Hematite as a sustainable photoabsorber material offers a band gap close to 2 eV and photoanode characteristics, but usually requires additional catalysts to enhance surface redox chemistry during steady state light energy harvesting for water splitting. Here, for a highly doped hematite film, sufficient intrinsic photocapacitor behavior is reported for the conversion of light transients into energy. Residual energy is harvested in a symmetric architecture with two opposing mesoporous hematite films on conductive glass. Transient light energy harvesting is shown to occur without the need for water splitting.
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- Department of Chemistry - Professor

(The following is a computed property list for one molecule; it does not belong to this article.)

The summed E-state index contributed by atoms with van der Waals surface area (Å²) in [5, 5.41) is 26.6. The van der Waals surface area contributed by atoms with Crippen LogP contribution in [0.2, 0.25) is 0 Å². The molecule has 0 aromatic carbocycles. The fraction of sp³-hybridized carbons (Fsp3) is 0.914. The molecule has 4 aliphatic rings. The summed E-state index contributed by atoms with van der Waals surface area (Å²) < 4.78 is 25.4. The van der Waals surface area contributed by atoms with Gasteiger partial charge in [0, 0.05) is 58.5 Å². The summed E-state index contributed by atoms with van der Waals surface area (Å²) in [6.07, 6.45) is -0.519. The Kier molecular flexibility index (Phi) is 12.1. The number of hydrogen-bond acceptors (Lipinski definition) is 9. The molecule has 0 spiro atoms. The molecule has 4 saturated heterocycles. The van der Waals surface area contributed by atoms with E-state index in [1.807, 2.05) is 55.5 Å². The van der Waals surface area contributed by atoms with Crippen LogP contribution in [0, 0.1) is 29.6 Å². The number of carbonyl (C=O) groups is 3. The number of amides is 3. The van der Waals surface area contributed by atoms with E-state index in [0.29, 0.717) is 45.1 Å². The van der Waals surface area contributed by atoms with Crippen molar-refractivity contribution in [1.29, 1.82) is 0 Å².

- Institute for Sustainable Energy and the Environment
- Centre for Sustainable and Circular Technologies (CSCT)
- EPSRC Centre for Doctoral Training in Statistical Applied Mathematics (SAMBa)
- Water Innovation and Research Centre (WIRC)
- Centre for Nanoscience and Nanotechnology
- Centre for Biosensors, Bioelectronics and Biodevices (C3Bio)
Person: Research & Teaching